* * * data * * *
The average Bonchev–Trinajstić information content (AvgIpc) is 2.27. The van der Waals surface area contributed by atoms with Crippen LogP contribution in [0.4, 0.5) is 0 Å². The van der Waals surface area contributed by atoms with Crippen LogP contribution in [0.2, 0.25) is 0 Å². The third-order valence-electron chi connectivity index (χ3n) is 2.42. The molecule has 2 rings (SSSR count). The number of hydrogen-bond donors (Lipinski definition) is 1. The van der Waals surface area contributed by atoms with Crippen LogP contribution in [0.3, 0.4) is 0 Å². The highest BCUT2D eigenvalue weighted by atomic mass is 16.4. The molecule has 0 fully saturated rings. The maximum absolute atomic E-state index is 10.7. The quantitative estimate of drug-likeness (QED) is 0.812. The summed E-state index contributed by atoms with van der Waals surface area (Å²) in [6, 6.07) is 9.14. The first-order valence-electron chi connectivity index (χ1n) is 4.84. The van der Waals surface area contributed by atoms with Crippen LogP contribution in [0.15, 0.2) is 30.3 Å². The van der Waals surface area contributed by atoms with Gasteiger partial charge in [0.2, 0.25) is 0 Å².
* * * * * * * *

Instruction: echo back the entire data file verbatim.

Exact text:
The average Bonchev–Trinajstić information content (AvgIpc) is 2.27. The van der Waals surface area contributed by atoms with Crippen LogP contribution in [0.4, 0.5) is 0 Å². The van der Waals surface area contributed by atoms with Crippen LogP contribution in [0.2, 0.25) is 0 Å². The third-order valence-electron chi connectivity index (χ3n) is 2.42. The molecule has 2 rings (SSSR count). The number of hydrogen-bond donors (Lipinski definition) is 1. The van der Waals surface area contributed by atoms with Crippen LogP contribution in [0.3, 0.4) is 0 Å². The highest BCUT2D eigenvalue weighted by atomic mass is 16.4. The molecule has 0 fully saturated rings. The maximum absolute atomic E-state index is 10.7. The quantitative estimate of drug-likeness (QED) is 0.812. The summed E-state index contributed by atoms with van der Waals surface area (Å²) in [6, 6.07) is 9.14. The first-order valence-electron chi connectivity index (χ1n) is 4.84. The van der Waals surface area contributed by atoms with Crippen LogP contribution in [0.15, 0.2) is 30.3 Å². The van der Waals surface area contributed by atoms with Gasteiger partial charge in [0.2, 0.25) is 0 Å².